Head First

Head First | Alastair Santhouse

Written as if the mind-body connection is a ‘new’ idea that the author came up with himself. D’uh!

To say that I was very disappointed by Head First is an understatment. The description says “eminent psychiatrist Dr Alastair Santhouse draws on his experience of treating thousands of hospital patients to show how our emotions are inextricably linked to our physical wellbeing.” I eagerly anticipated reading about all the insights he had gained from this experience, notably his insights into treating psychosomatic problems.

Unfortunately, the ‘insight’ stops there. Yes, the mind and the body are connected and troubles in the mind cause trouble in the body. Boom. No further information about what to do about this (apart from the implied ‘see a psychiatrist’). I have the greatest respect for psychiatry and psychology professionals and their role in treating the mind and psychosomatic illness, but I expect a book on this topic to go a lot deeper than this.

Early in the book, the author decries the fact that modern [mainstream] medicine separates the mind and body (‘Cartesian dualism’) and fails to recognise that the mind and body are deeply connected.

Then he scornfully dismisses all forms of alternative medicine.:

“Alternative health beliefs are part of a mindset that at one end of the spectrum is a benign and harmless addition to standard medical care, and at the other end merges into overt conspiracy theory and paranoia. […] many alternative health conceptualizations of how the body works are at odds with accepted science. Illnesses are thought of in simplistic ways that fit the particular alternative medical theory […] Sometimes [alternative health theories] appeal to common sense in the way that it is common sense to think the earth is flat if you look as far as you can along a sandy beach.”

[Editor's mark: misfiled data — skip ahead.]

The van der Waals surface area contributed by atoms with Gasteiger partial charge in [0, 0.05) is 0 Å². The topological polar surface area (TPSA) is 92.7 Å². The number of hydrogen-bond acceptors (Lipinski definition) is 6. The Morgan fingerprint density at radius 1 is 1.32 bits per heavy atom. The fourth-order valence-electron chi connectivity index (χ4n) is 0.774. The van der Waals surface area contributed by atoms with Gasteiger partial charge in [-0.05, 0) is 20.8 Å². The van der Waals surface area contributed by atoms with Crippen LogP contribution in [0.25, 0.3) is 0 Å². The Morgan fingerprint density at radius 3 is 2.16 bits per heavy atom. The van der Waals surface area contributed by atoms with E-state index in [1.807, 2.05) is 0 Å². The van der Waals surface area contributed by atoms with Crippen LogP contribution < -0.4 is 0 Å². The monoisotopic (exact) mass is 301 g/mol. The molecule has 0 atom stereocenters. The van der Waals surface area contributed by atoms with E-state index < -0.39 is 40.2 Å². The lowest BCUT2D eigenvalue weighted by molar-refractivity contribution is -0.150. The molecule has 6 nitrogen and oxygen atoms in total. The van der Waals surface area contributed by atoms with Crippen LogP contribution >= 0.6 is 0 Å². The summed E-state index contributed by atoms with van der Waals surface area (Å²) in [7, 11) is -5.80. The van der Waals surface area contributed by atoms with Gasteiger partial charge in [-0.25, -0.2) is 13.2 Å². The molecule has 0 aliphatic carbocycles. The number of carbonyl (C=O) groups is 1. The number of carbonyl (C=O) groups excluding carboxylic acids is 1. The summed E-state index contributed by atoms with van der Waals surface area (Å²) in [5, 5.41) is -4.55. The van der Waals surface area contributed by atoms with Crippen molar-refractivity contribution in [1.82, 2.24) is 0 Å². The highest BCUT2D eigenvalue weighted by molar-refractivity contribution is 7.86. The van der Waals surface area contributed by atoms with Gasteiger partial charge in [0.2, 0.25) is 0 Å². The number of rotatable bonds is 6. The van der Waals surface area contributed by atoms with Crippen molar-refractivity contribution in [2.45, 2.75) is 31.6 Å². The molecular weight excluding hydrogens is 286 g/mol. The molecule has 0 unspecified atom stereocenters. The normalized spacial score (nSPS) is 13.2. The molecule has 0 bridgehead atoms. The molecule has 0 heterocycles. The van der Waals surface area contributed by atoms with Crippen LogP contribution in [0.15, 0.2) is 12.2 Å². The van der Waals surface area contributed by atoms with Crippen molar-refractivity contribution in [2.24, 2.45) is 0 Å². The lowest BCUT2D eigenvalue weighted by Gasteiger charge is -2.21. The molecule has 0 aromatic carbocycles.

Wow. That’s tarring with a broad brush indeed, and it displays a huge degree of ignorance of a whole range of alternative health theories.

Then the rest of the book is just lots of examples to demonstrate that many health issues are actually rooted in people’s minds; their traumatic life histories, their unhappiness, their loneliness, etc. Since this very ‘insight’, the mind-body connection, is at the heart of many, if not most, so-called ‘alternative health theories’, it is astonishing to see the theme treated like this. He writes the whole book as if the mind-body connection was a ‘new’ idea that he came up with thanks to his years of experience. He didn’t.

If you are interested in genuinely helpful books about the mind-body connection, psychosomatic illness and – most importantly – how to get relief from or even cure your symptoms, I highly recommend looking into books by:

  • Dr John Sarno
  • Steven Ray Ozanich
  • Suzanne O’Sullivan
  • Dr David Clarke
  • Dr Howard Schubiner…

… and other books on mind-body syndrome. Or just google mind-body medicine, mind-body syndrome or psychophysiologic disorders. There’s a wealth of information out there. And while some might consider it ‘alternative medicine’ it is certainly not quackery written by flat-earthers.

Read instead:

It’s All In Your Head. Suzanne O’Sullivan’s excellent book about psychosomatic illness.

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